Olfactory and Gustatory Dysfunction in 2019 Novel Coronavirus: An Updated Systematic Review and Meta‑analysis

Marzieh Esmaeili, Fatemeh Abdi, Gita Shafiee, Hamid Asayesh, Zahra Esmaeili Abdar, Fereshteh Baygi, Mostafa Qorbani


Background: Evidence showed that partial or complete loss of smell and taste might be a possible primary symptom of the 2019 novel coronavirus (COVID‑19). This study aimed to systematically review and pool all available evidence on the olfactory and gustatory dysfunction in COVID‑19 patients. Methods: In this systematic review, a comprehensive search was carried out systematically through e‑databases including PubMed, EMBASE, Scopus, and Web of Science (WoS); that was limited to English‑language studies published from 2019 up to 6th May 2020. Afterward, all studies reported the taste and smell dysfunction in the COVID‑19 patients were included. The quality of the studies was assessed by the Mixed Methods Appraisal Tool (MMAT). The pooled prevalence of olfactory and gustatory dysfunction was estimated using the random effects meta‑analysis method. Results: Among 28 eligible included studies in this systematic review, finally, 22 studies met the eligibility criteria and were included in the meta‑analysis. According to the random effect meta‑analysis, the global pooled prevalence (95% confidence interval) of any olfactory dysfunction, anosmia, and hyposmia was 55% (40%‑70%), 40% (22%‑57%), and 40% (20%‑61%) respectively. The pooled estimated prevalence of any gustatory dysfunction, ageusia, and dysgeusia was 41% (23%‑59%), 31% (3%‑59%), and 34% (19%‑48%) respectively. Conclusions: Olfactory and gustatory dysfunction is prevalent among COVID‑19 patients. Therefore, olfactory and gustatory dysfunction seems to be part of important symptoms and notify for the diagnosis of COVID‑19, especially in the early phase of the infection.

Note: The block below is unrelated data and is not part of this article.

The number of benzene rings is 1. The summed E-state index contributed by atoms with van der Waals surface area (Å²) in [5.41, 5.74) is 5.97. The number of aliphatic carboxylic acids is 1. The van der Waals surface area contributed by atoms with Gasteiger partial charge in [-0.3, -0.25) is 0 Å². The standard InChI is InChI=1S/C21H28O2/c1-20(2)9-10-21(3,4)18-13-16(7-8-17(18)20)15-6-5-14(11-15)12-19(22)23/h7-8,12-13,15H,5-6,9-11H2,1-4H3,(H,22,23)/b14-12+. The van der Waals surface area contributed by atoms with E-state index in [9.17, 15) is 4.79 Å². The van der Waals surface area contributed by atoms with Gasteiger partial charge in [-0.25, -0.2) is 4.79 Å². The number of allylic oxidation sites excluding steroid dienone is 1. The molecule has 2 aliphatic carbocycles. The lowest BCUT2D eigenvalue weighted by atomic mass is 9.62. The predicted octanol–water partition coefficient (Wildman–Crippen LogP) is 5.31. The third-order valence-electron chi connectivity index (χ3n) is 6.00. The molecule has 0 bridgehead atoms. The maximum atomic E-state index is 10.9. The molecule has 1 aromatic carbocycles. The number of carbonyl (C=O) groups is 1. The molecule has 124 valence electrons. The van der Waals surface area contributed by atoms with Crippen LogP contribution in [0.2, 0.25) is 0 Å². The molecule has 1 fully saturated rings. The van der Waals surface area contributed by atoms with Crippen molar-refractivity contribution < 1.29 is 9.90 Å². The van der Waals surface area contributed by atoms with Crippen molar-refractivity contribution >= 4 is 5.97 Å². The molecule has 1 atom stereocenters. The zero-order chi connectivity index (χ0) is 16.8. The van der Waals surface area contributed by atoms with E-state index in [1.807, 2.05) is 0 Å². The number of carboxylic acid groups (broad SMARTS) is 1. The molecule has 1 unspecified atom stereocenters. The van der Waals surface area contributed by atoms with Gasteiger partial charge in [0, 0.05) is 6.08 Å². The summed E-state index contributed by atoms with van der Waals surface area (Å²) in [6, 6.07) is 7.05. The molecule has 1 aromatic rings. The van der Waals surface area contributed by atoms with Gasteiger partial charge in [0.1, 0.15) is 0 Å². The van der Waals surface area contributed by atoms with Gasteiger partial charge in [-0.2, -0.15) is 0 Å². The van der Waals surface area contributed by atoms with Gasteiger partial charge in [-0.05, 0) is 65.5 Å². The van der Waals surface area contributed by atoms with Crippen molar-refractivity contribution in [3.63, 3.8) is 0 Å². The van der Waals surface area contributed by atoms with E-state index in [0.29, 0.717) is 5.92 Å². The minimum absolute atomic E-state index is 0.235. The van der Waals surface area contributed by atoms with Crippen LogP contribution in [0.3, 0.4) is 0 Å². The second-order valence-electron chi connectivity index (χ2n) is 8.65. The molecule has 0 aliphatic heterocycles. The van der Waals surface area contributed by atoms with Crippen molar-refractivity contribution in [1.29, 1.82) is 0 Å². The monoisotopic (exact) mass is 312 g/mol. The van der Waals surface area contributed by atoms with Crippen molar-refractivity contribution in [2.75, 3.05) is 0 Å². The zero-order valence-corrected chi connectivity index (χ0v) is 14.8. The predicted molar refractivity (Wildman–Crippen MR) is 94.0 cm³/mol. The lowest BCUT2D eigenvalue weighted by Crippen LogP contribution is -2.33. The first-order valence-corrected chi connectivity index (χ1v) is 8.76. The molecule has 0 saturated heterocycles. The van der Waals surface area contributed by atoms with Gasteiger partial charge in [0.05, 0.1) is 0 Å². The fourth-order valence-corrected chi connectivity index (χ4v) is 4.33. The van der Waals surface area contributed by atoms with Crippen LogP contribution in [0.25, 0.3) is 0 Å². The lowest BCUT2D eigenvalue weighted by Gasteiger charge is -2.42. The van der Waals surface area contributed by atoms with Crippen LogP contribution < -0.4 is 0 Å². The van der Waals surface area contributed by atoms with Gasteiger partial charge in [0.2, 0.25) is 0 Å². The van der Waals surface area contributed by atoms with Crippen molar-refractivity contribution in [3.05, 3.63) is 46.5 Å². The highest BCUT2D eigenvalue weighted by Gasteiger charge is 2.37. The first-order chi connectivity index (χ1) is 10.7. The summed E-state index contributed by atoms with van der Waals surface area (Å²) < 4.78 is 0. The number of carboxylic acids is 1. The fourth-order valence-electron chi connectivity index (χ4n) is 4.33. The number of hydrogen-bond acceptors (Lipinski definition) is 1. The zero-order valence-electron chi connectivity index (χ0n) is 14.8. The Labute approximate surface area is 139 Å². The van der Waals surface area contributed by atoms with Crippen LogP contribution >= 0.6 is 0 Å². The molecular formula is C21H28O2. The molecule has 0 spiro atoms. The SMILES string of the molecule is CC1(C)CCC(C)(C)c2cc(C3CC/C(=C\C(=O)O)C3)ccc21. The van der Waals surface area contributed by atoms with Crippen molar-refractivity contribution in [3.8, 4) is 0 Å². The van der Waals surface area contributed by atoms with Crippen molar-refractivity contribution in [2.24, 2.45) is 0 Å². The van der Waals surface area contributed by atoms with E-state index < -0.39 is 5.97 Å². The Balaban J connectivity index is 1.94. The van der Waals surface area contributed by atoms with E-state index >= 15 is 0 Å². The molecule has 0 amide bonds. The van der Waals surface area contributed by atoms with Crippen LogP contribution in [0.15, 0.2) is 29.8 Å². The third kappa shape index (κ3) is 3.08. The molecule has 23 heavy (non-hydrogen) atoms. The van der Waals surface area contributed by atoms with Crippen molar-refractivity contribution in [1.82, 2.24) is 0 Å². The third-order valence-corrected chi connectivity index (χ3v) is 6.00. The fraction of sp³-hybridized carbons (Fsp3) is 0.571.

Ageusia; anosmia; COVID‑19; sensation disorder;taste; smell impairment

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